J.D. Blackfoot decided to part ways with the album musicians and to work with some other players. John Durzo - "In 1970, J.D. Blackfoot, Michael Shortland, Clarence McGirr, and Phil Stokes moved to Athens, Georgia. After only a few weeks in Athens, Phil announced that he was going into town to the library (somebody should have known something was up at that point!). He actually hopped a Greyhound bus and went back to Columbus, homesick and distraught. J.D. and Michael contacted me and I flew down and joined the band. J.D. and the boys decided to name the group Uncle Billy to give the trio an identity of its own. After several weeks of hard rehearsal, J.D. wanted to relax and treat the band to some beer. He took a box of the Ultimate Prophecy albums down to the local carryout and asked if they would be interested in trading some beer for an album or two. When he produced the album, the dude behind the counter showed him the three boxes he already had. The band boys (Uncle Billy) had been sneaking down almost every night and getting beer that exact same way. What a hoot! At some point in 1970, J.D. Blackfoot and Uncle Billy recorded "Wondering Where You Are" and "It Don't Mean A Thing" at MusiCol. Michael Shortland (later with Strongbow) played guitar, Clarence McGirr played drums, and I (John Durzo) played bass. J.D. released these two songs as a 45. I recorded "Almost Another Day" with J.D. at Rome Recording after the demise of Uncle Billy. It made it onto the Song of Crazy Horse LP in both New Zealand (on Pye Records) and here in the US (on Fantasy Records).""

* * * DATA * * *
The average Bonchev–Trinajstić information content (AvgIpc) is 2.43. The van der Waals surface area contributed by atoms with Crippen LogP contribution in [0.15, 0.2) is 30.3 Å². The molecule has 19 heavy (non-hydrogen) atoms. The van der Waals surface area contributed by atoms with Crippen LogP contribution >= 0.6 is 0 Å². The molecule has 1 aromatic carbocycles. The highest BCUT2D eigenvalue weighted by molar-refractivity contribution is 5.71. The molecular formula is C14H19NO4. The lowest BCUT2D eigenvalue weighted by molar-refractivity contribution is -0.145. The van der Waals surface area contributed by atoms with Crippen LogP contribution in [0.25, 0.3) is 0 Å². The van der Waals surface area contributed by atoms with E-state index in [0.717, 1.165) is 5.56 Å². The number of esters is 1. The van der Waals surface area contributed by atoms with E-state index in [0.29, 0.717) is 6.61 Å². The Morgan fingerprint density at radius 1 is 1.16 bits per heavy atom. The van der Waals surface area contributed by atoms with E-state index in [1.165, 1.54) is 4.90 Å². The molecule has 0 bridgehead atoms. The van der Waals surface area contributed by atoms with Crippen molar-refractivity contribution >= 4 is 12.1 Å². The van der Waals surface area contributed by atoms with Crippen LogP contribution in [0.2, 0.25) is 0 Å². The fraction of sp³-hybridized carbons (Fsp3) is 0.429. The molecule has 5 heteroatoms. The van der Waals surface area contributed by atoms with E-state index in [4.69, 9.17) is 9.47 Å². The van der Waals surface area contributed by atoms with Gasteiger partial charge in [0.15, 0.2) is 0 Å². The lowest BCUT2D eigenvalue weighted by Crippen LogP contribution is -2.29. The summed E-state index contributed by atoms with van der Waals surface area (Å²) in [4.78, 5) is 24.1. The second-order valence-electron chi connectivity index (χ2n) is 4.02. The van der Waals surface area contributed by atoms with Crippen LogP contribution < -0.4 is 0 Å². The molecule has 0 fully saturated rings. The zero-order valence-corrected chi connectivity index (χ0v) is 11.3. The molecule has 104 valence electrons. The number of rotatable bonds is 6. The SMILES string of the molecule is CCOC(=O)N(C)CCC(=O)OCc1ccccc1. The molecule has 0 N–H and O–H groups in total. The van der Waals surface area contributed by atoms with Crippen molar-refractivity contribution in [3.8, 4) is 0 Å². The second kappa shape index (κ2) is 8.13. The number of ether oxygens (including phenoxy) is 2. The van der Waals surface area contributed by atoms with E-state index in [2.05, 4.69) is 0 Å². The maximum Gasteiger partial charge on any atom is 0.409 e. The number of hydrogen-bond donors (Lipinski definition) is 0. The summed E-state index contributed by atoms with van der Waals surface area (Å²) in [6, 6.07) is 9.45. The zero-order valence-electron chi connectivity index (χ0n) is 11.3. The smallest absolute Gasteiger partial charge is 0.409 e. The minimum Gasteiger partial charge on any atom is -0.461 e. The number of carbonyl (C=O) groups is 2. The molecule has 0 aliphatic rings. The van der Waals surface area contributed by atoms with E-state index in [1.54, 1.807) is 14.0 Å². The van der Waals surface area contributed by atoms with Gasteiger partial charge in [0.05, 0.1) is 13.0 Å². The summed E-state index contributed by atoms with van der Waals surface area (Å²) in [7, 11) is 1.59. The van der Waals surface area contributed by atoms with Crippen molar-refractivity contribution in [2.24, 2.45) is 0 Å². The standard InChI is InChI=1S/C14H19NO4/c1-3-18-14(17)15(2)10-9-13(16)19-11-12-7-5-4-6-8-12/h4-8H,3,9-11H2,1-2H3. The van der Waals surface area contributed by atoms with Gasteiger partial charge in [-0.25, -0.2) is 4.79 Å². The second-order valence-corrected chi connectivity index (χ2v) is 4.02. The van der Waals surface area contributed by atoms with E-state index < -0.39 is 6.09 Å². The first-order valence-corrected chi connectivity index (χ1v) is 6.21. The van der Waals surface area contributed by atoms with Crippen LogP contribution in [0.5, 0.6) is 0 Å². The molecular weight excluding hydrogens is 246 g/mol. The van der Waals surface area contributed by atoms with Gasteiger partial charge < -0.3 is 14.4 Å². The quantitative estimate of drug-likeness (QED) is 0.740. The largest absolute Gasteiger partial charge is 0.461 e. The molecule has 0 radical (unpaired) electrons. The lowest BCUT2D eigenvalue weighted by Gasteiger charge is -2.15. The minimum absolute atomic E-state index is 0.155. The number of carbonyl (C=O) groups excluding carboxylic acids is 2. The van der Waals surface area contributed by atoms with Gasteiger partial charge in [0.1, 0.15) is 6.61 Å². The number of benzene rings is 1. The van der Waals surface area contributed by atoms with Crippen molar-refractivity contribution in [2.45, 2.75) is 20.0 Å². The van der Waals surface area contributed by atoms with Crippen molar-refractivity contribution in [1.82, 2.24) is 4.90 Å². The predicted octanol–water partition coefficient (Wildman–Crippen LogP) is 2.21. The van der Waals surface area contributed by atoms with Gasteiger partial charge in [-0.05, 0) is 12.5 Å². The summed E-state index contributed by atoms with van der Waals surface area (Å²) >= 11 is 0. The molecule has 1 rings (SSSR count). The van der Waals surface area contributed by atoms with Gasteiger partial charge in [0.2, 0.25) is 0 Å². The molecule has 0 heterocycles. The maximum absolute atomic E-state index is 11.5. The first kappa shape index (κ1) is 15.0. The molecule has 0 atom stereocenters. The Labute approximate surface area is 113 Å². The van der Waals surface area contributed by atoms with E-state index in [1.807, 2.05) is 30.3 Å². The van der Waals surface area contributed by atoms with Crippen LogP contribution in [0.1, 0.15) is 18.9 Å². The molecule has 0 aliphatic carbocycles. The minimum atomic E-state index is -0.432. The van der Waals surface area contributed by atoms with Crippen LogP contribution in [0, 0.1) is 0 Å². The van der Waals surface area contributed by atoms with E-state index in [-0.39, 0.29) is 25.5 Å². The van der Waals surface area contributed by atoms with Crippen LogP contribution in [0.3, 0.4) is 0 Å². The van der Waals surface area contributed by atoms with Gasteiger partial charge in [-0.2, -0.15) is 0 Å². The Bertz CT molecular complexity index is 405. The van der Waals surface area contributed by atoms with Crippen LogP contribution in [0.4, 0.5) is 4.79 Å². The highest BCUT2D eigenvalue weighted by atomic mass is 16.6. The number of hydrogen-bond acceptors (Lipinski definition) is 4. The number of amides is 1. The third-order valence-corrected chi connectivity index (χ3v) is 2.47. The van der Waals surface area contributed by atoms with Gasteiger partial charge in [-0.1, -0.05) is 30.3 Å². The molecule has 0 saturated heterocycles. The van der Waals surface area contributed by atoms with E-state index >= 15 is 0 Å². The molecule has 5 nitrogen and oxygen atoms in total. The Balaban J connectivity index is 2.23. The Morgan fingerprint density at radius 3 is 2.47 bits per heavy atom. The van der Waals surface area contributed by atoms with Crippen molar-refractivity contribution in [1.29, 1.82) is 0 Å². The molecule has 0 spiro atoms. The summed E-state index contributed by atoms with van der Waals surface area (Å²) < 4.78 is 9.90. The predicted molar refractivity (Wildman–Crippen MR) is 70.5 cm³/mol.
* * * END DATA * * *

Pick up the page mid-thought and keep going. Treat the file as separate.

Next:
"J.D. moved to New Zealand with his family in 1972. He found new players there and moved on to record "The Song Of Crazy Horse", which was awarded New Zealand's 1974 Album Of The Year. J.D. lived and recorded in New Zealand from 1972 to 1974 and again in 2000 and 2001 when he recorded the "Co-Dependent Dysfunctional You" Double CD. To date, he has released thirteen albums.
Between his first and second trips to New Zealand, J.D. did extensive touring throughout the Midwest, owned and operated recording studios and record labels (Bison and Sisapa), sponsored four divisions of auto racing (winning three championships - in '89, '90, and '91), wrote and recorded many albums of his own, and produced numerous projects for local Columbus musicians.
J.D. Blackfoot's last two albums, "Yellowhand" in 2005 and "I Hate To Say Goodbye" in 2007, were recorded at Metalworks Recording Studios in Toronto, Canada, a facility owned by "Triumph" drummer Gil Moore. John Durzo played Fender Bass on both of those projects, along with John David Call (Pure Prairie League) on Pedal Steel Guitar, Corky Laing (Mountain) on Drums and Martin Winch from New Zealand on Guitar.
J.D. Blackfoot continues to perform throughout the Midwest.
For a complete bio and catalog, plus much more information about J.D. Blackfoot, check out his website - www.jdblackfoot.com.
Thanks to J.D. Blackfoot, John Durzo, Sterling Smith, Dan Waldron
Who's Nuts Alfred / Epitaph For A Head (Philips 40625, pic sleeve)
- issued as promo and stock. Pic sleeves many have only been issued with the promo
One Time Woman / I've Never Seen You (Philips 40679)
- issued as promo with mono and stereo versions of One Time Woman. The 45 has a fade out where the LP version ends cold.
(LP)The Ultimate Prophecy (Mercury)
- promo and stock copies, includes lyric insert
Every Day - Every Night / Save This World Today (Peace 82941)
- A side label shown as JD Blackfoot.
Wonderin' Where You Are / It Don't Mean A Thing (Peace 50944)
- A side label shown as JD Blackfoot. Band is J.D. Blackfoot with Uncle Billy
Savage / Almost Another Day (Peace 61776)